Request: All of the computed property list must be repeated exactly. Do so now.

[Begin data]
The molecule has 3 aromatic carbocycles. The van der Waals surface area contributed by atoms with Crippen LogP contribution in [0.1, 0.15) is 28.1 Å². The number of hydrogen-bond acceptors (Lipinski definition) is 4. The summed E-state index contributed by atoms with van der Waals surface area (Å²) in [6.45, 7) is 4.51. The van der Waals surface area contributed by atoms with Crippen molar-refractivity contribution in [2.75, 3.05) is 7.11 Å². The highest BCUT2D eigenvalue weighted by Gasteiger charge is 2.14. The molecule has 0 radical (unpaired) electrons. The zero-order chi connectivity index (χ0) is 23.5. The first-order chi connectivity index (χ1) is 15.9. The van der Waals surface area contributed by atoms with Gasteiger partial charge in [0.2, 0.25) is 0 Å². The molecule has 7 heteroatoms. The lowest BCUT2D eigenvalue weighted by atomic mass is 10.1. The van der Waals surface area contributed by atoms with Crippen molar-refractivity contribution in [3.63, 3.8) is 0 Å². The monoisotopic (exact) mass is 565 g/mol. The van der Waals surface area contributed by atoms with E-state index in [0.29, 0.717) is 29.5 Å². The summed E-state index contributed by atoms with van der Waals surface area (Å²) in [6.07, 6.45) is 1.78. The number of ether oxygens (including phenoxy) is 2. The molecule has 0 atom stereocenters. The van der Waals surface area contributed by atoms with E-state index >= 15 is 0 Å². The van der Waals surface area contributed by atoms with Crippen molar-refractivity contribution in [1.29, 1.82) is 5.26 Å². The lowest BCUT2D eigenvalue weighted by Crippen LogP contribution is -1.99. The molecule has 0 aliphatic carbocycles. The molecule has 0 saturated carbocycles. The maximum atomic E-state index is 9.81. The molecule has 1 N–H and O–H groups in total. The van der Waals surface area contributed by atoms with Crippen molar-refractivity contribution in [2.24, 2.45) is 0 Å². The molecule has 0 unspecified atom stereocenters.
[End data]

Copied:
The molecule has 3 aromatic carbocycles. The van der Waals surface area contributed by atoms with Crippen LogP contribution in [0.1, 0.15) is 28.1 Å². The number of hydrogen-bond acceptors (Lipinski definition) is 4. The summed E-state index contributed by atoms with van der Waals surface area (Å²) in [6.45, 7) is 4.51. The van der Waals surface area contributed by atoms with Crippen molar-refractivity contribution in [2.75, 3.05) is 7.11 Å². The highest BCUT2D eigenvalue weighted by Gasteiger charge is 2.14. The molecule has 0 radical (unpaired) electrons. The zero-order chi connectivity index (χ0) is 23.5. The first-order chi connectivity index (χ1) is 15.9. The van der Waals surface area contributed by atoms with Gasteiger partial charge in [0.2, 0.25) is 0 Å². The molecule has 7 heteroatoms. The lowest BCUT2D eigenvalue weighted by atomic mass is 10.1. The van der Waals surface area contributed by atoms with Crippen molar-refractivity contribution in [3.63, 3.8) is 0 Å². The monoisotopic (exact) mass is 565 g/mol. The van der Waals surface area contributed by atoms with E-state index in [0.29, 0.717) is 29.5 Å². The summed E-state index contributed by atoms with van der Waals surface area (Å²) in [6.07, 6.45) is 1.78. The number of ether oxygens (including phenoxy) is 2. The molecule has 0 atom stereocenters. The van der Waals surface area contributed by atoms with E-state index >= 15 is 0 Å². The van der Waals surface area contributed by atoms with Crippen molar-refractivity contribution in [1.29, 1.82) is 5.26 Å². The lowest BCUT2D eigenvalue weighted by Crippen LogP contribution is -1.99. The molecule has 0 aliphatic carbocycles. The molecule has 0 saturated carbocycles. The maximum atomic E-state index is 9.81. The molecule has 1 N–H and O–H groups in total. The van der Waals surface area contributed by atoms with Crippen molar-refractivity contribution in [2.24, 2.45) is 0 Å². The molecule has 0 unspecified atom stereocenters.